Identical twins Will and Anthony Nunziata want you to know that in at least one important way they are very different: their living styles.
"I love Anthony but we're kind of like Oscar and Felix," TV's neat-and-messy odd couple, Will says. "He lives in what he calls 'organized chaos.' I think the word 'organized' is debatable."
So they don't live together?
, um, that would be, um,
, no!" Will stammers. "I live in
. Anthony lives in Queens. The East River is our middleman — and we like it like that."
In a later conversation, Anthony hears the story: "That's lovely for him to say, especially around Easter," he deadpans with a mock sigh for good measure. "This is how he usually works. He tries to throw me under the bus."
Brotherly kidding aside, the Nunziatas are taking a serious stab at a musical career with their double act, which they will present during the final weekend of
annual Orlando Cabaret Festival, three weeks of performances that begin tonight.
So far, so good: They've performed with the Cleveland Pops Orchestra, Colorado Pops Orchestra and Cape Cod Pops Orchestra. They've been on TV, on
." They took part in "Sondheim: The Birthday Concert," celebrating composer Stephen Sondheim's 80
, and their touring schedule has included a weeklong engagement at noted New York cabaret venue Feinstein's.
Not bad for the 27-year-old brothers from suburban New York who started out as children re-enacting scenes from Disney's "Bedknobs and Broomsticks," a 1971
"I was Angela Lansbury," sighs Will, decades later. "That was Anthony's casting decision."
"Nothing is ever forced," Anthony weighs in. "It was
to be." Then he laughs: "Tough luck, Angela!"
As children, the brothers realized that bonding over tunes from
and Ol' Blue Eyes standards wasn't necessarily common behavior.
"Before we could speak, we were instinctively harmonizing," Will says. "Even now, I'll look at Anthony and say, 'That's a little freaky.'"
But their mutual love of cabaret-type music made them closer.
"The kids in the playground were talking about
. We were singing
," Anthony says. "There's something odd about that … so we had each other."
They weren't completely written off as music nerds, Anthony says, because they were also athletic. The two were cross-country runners and two-time national champions in the junior doubles division of the American Platform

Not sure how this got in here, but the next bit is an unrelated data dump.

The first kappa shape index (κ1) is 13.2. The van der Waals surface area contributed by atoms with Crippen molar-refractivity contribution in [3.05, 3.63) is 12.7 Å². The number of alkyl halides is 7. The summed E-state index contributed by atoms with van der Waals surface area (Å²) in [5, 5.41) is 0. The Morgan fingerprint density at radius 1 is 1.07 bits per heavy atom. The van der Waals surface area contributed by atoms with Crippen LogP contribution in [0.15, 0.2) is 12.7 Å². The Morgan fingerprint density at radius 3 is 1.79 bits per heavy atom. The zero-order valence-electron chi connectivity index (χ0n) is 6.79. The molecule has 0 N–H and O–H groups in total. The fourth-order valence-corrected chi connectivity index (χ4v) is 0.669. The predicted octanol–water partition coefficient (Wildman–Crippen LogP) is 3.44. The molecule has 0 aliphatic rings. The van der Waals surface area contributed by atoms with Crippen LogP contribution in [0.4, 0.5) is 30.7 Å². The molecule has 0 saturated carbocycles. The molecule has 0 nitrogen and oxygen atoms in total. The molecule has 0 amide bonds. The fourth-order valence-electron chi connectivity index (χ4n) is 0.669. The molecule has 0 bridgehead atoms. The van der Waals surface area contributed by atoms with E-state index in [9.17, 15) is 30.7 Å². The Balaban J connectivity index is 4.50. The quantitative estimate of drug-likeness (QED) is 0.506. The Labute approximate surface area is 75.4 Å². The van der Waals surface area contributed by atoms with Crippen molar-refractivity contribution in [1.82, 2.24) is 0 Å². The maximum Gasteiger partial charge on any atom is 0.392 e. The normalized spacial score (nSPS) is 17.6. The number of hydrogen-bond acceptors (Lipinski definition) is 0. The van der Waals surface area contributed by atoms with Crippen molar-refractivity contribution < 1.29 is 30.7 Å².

Both brothers attended Boston College and were on their way to try out for the tennis team, as Will tells it, when they passed the college theater. Auditions were taking place for "Godspell," and the brothers decided to give it a try.
"Anthony was Jesus, I got Judas," Will recalls, and then echoes his brother's deadpan humor: "Our career began with me crucifying him. Our mom was proud."
The brothers credit their parents for supporting their endeavors and count on younger sister Annie — "She's the normal one," Will says — to be their most truthful critic.
Family influenced the types of songs they sing in their act.
"We're 50 percent Italian," Will says. "Growing up around the Easter table, our relatives would break into 'Funiculì, Funiculà.' That was normal."
Disney music was also a strong influence: Family trips to
were big events.
"My view of Orlando is very Mouse-i-fied," Will admits. "I equate Orlando with the Polynesian, Epcot, Mickey and Minnie."
"I'm obsessed with Disney World," Anthony says. "People look at me funny when I say
is one of my favorite movies."
While in town, the brothers plan to visit a high school or college to talk about the power of the arts. It's something they do wherever they perform.
"We love doing that," Anthony says. "We like to say we're extending our family wherever we go."
That feeling carries over to their show, too, he says.
"We do this because we have the opportunity to do it, we're blessed," he says. "It's about celebrating life and celebrating family." Then he laughs at himself: "Will would say 'That's an Oprah moment.'"
Though the twin factor gets them noticed, they both hope they become known for more than sharing the same DNA.
"Mom always reminded us that what we have together is a miracle," Will says. "But we know we're beyond a 'circus show.' We're two individual artists, who happen to be brothers, who happen to be twins."
"We don't do telepathy, we don't dress alike," Anthony concurs. "We could be from different planets" — then he pauses with a comic's timing — "but Will's planet has yet to be discovered."
See for yourself
Will and Anthony Nunziata at Orlando Cabaret Festival
Mad Cow Theatre, 105 S. Magnolia Ave., Orlando
8 p.m. Thursday-Saturday, May 12-14; 3 p.m. Sunday, May 15